The History of the Street Corner Acappella Groups
Blow Some Notes
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Started 8-15-22, Updated 05-19-23
Hope to be completed sometime in late 2023
It is now 2023 and Street Corner Acappella Groups have been in my ear, and part of my life, for over 58 years. So I will put my view of the History of the Street Corner Acappella Groups online. So here I am sharing my knowledge and research from seven decades. I know there are many out there that know just as much and even more than I do. I hope you also share your knowledge and history. I will provide links to as many topics I refer to.
Remember: If you would like to contribute your knowledge / experience to this history you can always send me an email to - firstname.lastname@example.org
My IntroDanny Stiles, Bobby Jay, Hank Spann and Hal Jackson. For some reason I remember hearing "Teardrops", by Lee Andrews and the Hearts that first open my ears to vocal group harmony.
Being from New Jersey, Jersey City Heights, I started collecting records in 1961 at a couple of record shops on Central Ave. I had a paper route, the Jersey Journal, on Bleecker St. and had spending money to support my vinyl disease. In 1962 I starting working part-time at Meyer's Youth Center, Central Ave and Charles St. in the Heights, for some more vinyl cash.
In 1965, now almost 16 yrs old, an on a quest for Motown 45s, I made the bus trip to Journal Square, JCNJ, to Stan's Square Records. Stan R. Krause was the owner. His shop was right next to the State Theater. While fanning through the record bins, I heard this group in the back room rehearsing. They were singing a Motown hit, but with no instruments. The group was The Royal Counts and they were working with their Music Director, Skip Jackson. This was my first "live" introduction to Street Corner Acappella Groups.
Chapter 1 - "The Mentor"
Along with Donn Fileti (more on Donn later), Wayne discovered unreleased master recordings that were to be purchased on behalf of three people, that included Donn, Wayne, and industry vet Leo Rogers. When Leo backed out of the deal, it was taken to "Slim" at Times Records, who made the purchase. Donn left the area, and Wayne continued on, eventually owning a few of the masters from the huge tape and demo findings.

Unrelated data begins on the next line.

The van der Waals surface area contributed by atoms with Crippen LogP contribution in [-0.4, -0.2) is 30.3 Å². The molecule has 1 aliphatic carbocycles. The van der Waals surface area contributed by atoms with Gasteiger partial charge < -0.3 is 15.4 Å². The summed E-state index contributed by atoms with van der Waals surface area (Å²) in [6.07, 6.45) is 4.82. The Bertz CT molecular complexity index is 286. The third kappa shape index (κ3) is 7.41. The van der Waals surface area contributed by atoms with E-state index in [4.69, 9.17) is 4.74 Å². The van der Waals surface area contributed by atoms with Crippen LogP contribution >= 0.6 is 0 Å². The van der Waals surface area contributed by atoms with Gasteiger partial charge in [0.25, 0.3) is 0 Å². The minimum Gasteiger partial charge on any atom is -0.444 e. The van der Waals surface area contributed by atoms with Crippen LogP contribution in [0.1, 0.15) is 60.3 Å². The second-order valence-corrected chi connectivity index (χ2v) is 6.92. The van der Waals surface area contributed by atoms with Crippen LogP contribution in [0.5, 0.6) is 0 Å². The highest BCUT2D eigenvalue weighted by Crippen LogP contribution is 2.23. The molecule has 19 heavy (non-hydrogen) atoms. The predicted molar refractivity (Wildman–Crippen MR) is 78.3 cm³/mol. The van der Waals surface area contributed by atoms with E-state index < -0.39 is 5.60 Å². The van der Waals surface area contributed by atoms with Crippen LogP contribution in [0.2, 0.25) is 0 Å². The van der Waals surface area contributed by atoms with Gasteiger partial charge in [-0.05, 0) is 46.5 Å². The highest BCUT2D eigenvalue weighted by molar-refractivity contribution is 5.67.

These tapes included practice tapes by the great Connecticut group, The Nutmegs. Like many practice tapes, these recordings were done without paying a band, as simple showcases for either the song, or for an arranger to listen to and thereby write an arrangement for a band or small combo. These recordings were done without music, and not planned for release whatsoever.
Prompted by Wayne, "Slim" decided to release The Nutmegs recordings, although he had offered to give them to Wayne in return for his various work with Times Records. ("Slim" was not very impressed with The Nutmegs, and Wayne taught him the historical value of the group that had been so important in 1955 with "Story Untold"). "Slim" felt the recordings that had no musical background needed to be highlighted as such, in part to make sure they weren't returned by customers, and in part to show the difference they represented compared to "normal" vocal group recordings.
This was the beginning of "Acapella", and the start of this word meaning "rock n' roll or r&b vocal groups". (As Wayne likes to point out, the first releases were put in the Italian section of many record stores, who assumed they were foreign records.). ".....we started something that we didn't intend to start....and I still think the name is wrong........but it's way too late to do anything about it..........".
Wayne produced a tremendous amount of acapella material, and by the end of the 60's, he had produced over 80% of all the acapella released by that time. This included recordings by The Quotations, The Chessmen, Nicky and The Knacks, and so many more. Wayne wrote many acapella songs, including "It Was Acapella Music", which was the first song ever written about acapella. (1965).
Chapter 2 - "The Money"
Chapter 3 - "The Students"
Donn Fileti - Eddie Gries
Chapter 4 - "The Promoter / Manager"
Stan R. Krause
Chapter 5 - The Kings Forever
Chapter 6 - The New Guy
Ronnie I - UGHA
Chapter 7 - The TV Stars
Fourteen Karat Soul
I am including Fourteen Karat Soul is this history because of SNL and Japan / world.travel ...more...to...come
Chapter 8 - The Last Producer
Starlight Records / Bob K
Working on this section
Chapter 9 - The Last of the Best
Quiet Storm, from Philadelphia, began in the spring of 2007. Started by Kamau "Smitty" Akiba, Quiet Storm's intention was to bring back music that speaks about love situations from the heart. Initially, the group started rehearsing in members homes, on porches, subways, and shopping malls, until settling down at Columbia Rehearsal Studios. Over the first six to nine months, the membership fluctuated with personnel changes for a variety of reasons. However, in the winter of 2007 the perfect mix of members emerged!
June 5, 2009
Live on WVLT Vineland NJ
* Ted Ziffer was with the original Chessmen in the beginning
2017 - If I Remember To Forget
Draft - Draft - Draft - Draft
also the original beaudaddy page
1974 back in NM. Hot Lix KUNM, Ghetto KUNM,
1976 - 2008 UGHA Ronnie I.
2010 - TNT R&R Party
1985 Caddies to UGHA
Rich Z - Tommy G
Why this online book.